Place the playhead where you want the title to appear after it has been revealed in the timeline. At that time in the timeline, create a keyframe for the title and place it there. The title will now appear when the clip plays by transitioning from the “hidden” region to the visible area.

Tracking Motion

Making a keyframe animation and using PowerDirector’s motion tracking tool is equally straightforward. Add a clip to the timeline first, then click on it to select it. Just above the timeline, look. Press and hold the “Tools” menu button.

You have a variety of tools to pick from in the popup menu. Choosing “Motion Tracker” A panel for the motion tracker will appear. It has motion tracker controls and a viewer for the video clip you chose.

Click “Add a tracker” underneath the viewer. Your video will show the tracker, a rectangular box with handles. The tracker box can be adjusted using the handles to fit the item you wish to track rather tightly.

Now click the “Track” button in the motion tracker viewer panel, which is located to the left of the timeline. Your box will now follow the object you chose as the video clip rolls. Try shrinking the box, zooming in on a specific part of the item, or adding a splash of a vibrant color if the box is not closely following the object.

Now you may utilize the tracker to customize the tracker box by adding a caption, a video or picture, or an effect (such as blur, mosaic, or spotlight). Your title or effect will stay on the monitored object.

Keyframes are automatically generated when you track and applied when you click “Ok,” which is why it does this. To view the scale and position keyframes created, double-click on the newly inserted tracked item on your timeline to launch Title or PiP Designer.

Animated Light Rays

Open a clip in ColorDirector as above, then select Effects > Light Effects > Single Source Light Rays to create animated light rays—light streaks that travel over the image.

Set the threshold, softness (set to zero while developing this effect so you can see the rays), softness intensity, and length of the rays. The keyframe icon (clock) is located underneath the Adjustment tab at the top of the screen. Click it as described above.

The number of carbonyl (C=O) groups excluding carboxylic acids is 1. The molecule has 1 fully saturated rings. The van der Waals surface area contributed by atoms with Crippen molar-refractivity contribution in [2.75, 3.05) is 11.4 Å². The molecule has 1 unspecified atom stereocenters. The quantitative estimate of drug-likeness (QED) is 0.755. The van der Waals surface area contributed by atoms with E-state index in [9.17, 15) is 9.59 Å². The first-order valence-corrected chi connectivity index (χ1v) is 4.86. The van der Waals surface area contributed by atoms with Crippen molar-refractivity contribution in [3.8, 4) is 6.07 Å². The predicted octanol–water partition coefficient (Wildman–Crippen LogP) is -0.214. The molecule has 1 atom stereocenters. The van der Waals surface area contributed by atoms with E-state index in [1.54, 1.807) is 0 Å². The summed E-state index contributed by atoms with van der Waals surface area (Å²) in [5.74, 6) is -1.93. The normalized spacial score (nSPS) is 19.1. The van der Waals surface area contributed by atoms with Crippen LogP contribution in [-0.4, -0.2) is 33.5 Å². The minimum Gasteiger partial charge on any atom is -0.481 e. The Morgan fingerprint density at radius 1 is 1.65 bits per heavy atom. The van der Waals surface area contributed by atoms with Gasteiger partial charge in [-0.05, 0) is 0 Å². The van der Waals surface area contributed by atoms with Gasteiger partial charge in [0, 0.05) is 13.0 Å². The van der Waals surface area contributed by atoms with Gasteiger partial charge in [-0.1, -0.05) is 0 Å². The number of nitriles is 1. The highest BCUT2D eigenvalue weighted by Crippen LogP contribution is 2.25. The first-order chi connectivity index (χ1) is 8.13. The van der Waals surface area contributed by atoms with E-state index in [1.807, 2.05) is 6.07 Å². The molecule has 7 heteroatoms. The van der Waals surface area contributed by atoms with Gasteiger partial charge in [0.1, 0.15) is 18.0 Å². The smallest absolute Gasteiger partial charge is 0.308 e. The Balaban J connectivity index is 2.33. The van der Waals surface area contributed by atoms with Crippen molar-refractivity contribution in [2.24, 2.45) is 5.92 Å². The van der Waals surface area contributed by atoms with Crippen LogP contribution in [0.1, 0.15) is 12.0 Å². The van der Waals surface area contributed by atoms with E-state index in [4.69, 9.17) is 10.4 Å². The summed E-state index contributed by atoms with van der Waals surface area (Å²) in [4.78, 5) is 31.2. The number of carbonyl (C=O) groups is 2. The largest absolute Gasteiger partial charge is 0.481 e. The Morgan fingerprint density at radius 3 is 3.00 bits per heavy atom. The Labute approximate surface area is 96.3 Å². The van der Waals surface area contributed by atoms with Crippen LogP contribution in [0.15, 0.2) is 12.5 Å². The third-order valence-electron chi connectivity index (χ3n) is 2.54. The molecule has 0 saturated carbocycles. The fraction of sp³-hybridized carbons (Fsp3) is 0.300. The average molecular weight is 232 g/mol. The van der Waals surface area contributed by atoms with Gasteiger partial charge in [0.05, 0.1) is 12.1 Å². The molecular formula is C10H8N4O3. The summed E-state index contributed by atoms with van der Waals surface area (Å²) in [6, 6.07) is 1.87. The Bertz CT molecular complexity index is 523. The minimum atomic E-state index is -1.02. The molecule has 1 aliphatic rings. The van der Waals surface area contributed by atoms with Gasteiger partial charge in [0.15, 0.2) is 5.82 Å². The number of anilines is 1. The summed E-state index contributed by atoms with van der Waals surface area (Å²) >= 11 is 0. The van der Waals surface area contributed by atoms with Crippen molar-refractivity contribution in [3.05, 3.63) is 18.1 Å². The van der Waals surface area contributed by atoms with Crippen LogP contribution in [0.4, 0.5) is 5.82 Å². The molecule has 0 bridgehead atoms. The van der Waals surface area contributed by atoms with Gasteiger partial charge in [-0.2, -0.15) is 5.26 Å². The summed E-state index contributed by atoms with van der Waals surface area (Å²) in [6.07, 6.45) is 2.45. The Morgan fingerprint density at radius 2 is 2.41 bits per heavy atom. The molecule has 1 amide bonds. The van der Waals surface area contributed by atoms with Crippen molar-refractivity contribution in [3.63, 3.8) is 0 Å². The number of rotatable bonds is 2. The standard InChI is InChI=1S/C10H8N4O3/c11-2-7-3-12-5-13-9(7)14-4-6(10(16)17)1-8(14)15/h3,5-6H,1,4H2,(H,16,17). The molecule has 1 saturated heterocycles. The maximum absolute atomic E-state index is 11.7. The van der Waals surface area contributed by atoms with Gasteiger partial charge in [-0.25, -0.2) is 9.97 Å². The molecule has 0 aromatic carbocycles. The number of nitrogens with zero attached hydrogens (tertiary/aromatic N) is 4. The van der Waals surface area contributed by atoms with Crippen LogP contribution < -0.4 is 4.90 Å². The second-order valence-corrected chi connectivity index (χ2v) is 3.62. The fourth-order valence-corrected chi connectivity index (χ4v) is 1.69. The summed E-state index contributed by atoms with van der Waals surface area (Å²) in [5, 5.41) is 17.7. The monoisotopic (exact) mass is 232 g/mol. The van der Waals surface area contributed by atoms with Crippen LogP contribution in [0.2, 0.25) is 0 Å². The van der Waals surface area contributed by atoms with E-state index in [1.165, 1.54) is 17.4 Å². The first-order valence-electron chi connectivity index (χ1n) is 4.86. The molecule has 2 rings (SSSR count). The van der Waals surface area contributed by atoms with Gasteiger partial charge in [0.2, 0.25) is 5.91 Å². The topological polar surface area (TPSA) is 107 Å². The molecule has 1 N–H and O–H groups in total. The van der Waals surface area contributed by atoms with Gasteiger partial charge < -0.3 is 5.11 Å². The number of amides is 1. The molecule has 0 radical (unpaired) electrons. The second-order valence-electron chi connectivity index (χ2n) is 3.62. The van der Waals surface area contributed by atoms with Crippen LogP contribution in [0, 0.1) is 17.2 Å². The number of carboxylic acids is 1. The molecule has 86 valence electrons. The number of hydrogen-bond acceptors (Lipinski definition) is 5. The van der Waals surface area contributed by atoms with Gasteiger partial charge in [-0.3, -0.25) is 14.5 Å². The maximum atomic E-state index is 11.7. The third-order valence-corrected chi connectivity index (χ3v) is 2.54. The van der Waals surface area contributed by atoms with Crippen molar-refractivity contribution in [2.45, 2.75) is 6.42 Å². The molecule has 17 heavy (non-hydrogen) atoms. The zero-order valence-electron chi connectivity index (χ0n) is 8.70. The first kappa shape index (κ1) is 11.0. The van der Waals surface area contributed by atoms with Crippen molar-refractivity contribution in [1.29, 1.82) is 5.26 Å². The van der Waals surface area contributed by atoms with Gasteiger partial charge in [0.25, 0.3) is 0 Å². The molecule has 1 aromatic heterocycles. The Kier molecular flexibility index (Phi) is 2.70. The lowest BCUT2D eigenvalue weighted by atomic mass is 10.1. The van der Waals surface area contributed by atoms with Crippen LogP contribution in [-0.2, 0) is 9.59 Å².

The keyframe timeline will then be displayed. Simply reduce the intensity to zero to begin your clip without any rays. Then advance a few seconds and up the ante on the intensity. As the playhead approaches the keyframe that ColorDirector has specified, the intensity of the beams will rise.

Grab the tiny sunburst visible on the viewer’s image to move the rays around. The rays are coming out of that location. The rays follow the sunburst if you move it to a different area of the image, and ColorDirector will create a keyframe there.

To get better at it, try starting the clip with the rays at the very left edge and moving them all the way to the right edge. The rays will move across the picture from left to right when you play it again.

Title Zoom

One of the simplest and most fundamental keyframe animations is this one. It functions just like the picture zooms above, with the exception that you scale a title up or down rather than an image.

Create a title by dragging one from the Title Room onto your timeline. The Title Designer dialog panel will now appear when you double-click the title on the timeline. Choose “Advanced” from the menu at the panel’s top. More settings will be available as a result.

To the Object Settings, scroll down. The title’s position, opacity, rotation, and scale (magnification) can all be adjusted in this panel.

Select the location on the timeline on which you want the title to start zooming in order to do so. Trimming the timeline’s title to the desired location will make this process simpler.

To add a keyframe and choose the scale you wish to start with, click the keyframe icon at zoom’s starting point. The handles around the title can be used to scale it up or down, however when doing so, you can’t set the scale to less than.4. You can adjust it to its minimum, which is.2, using the dialog box or the scale sliders.

The play should now be advanced to the location where the zoom should terminate. Here, add another keyframe. Increase the size now by using the handles, dialog box, or sliders. 

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Keyframes in the modern age

Keyframes are still employed in computer animation even though hand-drawn animated films are no longer common. Keyframes are still crucial in today’s world; the only thing that has changed is how they are made.

However, keyframes are no longer limited to animation. Keyframes have been a crucial component of traditional video editing since the introduction of non-linear editing software and video editing apps. The literal meaning hasn’t changed – a frame marks the beginning or finish of a transition – but it now appears differently and can be used in new situations.

Keyframes can be used to adjust a video transition or set the parameters for motion when utilized in the context of video editing. Or they might manage timed changes made to video effect settings.

Working with keyframes is made easier by modern technology because the editing program can automatically fill in all of those annoying in-betweens, saving you a ton of time and work.


Now you have already known what are keyframes in animation. Your films can easily gain interest by using keyframe animations. They’re easy to execute and can give your creation some high-end shine.

To put the tips you gained in this article to use, download PowerDirector and ColorDirector. Both are accessible in Director Suite 365, a full-featured editing studio for audio, video, and photos.